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Proactive steps to lower your risk of back pain
If you’ve ever experienced back pain, you know how much it can disrupt your life. Back pain can make it nearly impossible to sit, stand, move, or lie down comfortably. That means it’s difficult to sleep, work, or go up and down stairs.
Back pain is an extremely common problem, with 80% of people in the U.S. experiencing it during their lifetime and 25% of Americans reporting an episode of back pain in the past three months. The causes of this type of pain include:
- Mechanical problems, like sprains and strains, degenerative disc disease and herniated or ruptured discs, fractures (from trauma and osteoporosis), spondylolisthesis (vertebra that slip out of place), spinal stenosis (narrowing of the spinal column that presses on the spinal cord and nerves), scoliosis
- Inflammation, which causes conditions like inflammatory forms of arthritis
- Pinched nerves
- Less common problems, including tumors and infections in the discs or bone
While not all of these types of back problems can be prevented, there are several proactive steps you can take to lower your risk of developing many types of back pain. Here are the building blocks of a strategy to protect your back:
- Be more active. Exercise that helps strengthen the core muscles that support your back can help lower your risk of developing back pain. Before starting an exercise plan, talk with your doctor to learn what types of exercise are appropriate for you considering your health and fitness level. If you’re not currently active, take a gradual approach to getting moving. If you’re currently experiencing back pain, your doctor may recommend waiting to start exercise for a bit. Although it hurts to move when you’re having an episode of back pain, in most cases bed rest is not recommended and it may make your condition worse. A health advisor can connect you with a trainer or physical therapist who can help you build a safe and effective exercise plan.
- Work on your posture. Sitting at a computer for most of the day or hunching over your cell phone are just two of the daily behaviors that can lead to poor posture. The first step towards better posture is to be more aware of your posture and correct it when you’re slouching. Other things that can help include setting up an ergonomically correct workstation at work and at home if you work at a desk. It’s also helpful to break up periods of sitting with gentle standing stretches.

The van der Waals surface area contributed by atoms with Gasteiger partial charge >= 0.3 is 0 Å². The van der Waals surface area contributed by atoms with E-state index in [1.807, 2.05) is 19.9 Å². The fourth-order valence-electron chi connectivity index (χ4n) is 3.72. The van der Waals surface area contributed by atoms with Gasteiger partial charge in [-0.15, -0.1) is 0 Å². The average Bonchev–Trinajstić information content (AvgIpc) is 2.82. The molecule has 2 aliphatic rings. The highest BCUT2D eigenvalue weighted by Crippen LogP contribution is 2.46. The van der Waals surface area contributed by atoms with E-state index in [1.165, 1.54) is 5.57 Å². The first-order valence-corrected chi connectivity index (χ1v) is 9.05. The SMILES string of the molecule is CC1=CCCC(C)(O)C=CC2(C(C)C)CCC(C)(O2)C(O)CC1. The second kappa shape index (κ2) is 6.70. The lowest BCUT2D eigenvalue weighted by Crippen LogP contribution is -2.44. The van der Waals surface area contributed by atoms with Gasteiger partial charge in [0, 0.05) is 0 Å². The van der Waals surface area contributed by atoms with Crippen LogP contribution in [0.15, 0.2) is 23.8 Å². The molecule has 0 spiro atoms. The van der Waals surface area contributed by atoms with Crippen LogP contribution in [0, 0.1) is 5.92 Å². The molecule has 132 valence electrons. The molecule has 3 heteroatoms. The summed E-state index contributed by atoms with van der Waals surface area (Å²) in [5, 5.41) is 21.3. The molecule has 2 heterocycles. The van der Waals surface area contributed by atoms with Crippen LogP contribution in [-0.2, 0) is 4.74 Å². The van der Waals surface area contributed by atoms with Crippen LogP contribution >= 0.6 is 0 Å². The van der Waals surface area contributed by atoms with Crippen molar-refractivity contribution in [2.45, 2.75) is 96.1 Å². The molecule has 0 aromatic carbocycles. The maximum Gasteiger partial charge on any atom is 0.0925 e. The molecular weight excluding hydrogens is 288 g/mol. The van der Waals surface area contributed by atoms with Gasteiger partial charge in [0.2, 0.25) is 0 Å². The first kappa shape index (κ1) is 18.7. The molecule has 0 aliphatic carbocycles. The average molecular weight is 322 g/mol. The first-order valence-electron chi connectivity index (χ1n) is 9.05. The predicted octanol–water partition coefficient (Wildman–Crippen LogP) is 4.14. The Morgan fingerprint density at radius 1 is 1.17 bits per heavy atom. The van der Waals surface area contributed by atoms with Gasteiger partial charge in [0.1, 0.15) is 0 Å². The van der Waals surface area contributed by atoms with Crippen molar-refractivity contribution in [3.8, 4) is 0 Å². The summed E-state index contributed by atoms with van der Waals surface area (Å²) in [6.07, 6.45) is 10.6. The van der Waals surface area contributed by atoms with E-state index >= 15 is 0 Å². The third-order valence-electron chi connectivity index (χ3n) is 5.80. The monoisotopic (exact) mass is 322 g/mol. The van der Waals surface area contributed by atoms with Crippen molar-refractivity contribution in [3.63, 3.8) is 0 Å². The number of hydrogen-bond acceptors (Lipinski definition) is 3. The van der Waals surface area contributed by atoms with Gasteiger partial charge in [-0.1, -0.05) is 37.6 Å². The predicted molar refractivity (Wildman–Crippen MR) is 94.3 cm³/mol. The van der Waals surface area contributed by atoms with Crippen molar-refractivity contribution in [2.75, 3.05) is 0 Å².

- Lift more carefully. If your job requires lifting heavy things or if you’re lifting heavy items at home, it’s important to practice proper lifting techniques. If possible, get someone to help you lift especially heavy things. When lifting, spread your feet apart to create a stable base, stand close to what you’re trying to lift, tighten your stomach muscles, keep your back straight and bend at the knees, and hold the item close to your body.
- Maintain a healthy weight. When you’re carrying extra body weight, you’re putting additional stress on your back, not to mention on your hips and knees. Talk with your doctor or ask for a referral to a registered dietitian who can help you put together a healthy eating plan to help you reach and maintain a healthy weight.
- Don’t smoke. Nicotine can restrict blood flow to the discs in the back, so fewer nutrients and less oxygen reach the spine, making it easier to injure your back and slowing healing if you do hurt your back.
- Eat foods that support bone health. To lower your risk of osteoporosis, choose food rich in calcium and vitamin D like yogurt, leafy greens, fatty fish, and egg yolks.
- Manage stress. Not only can stress make pain less manageable, it also causes muscle tension that can lead to back pain. While you can’t eliminate all stress from your life, take steps to manage it. Try yoga, breathing exercises, mindfulness, mediation, or tai chi. Strong social connections can also help you reduce stress.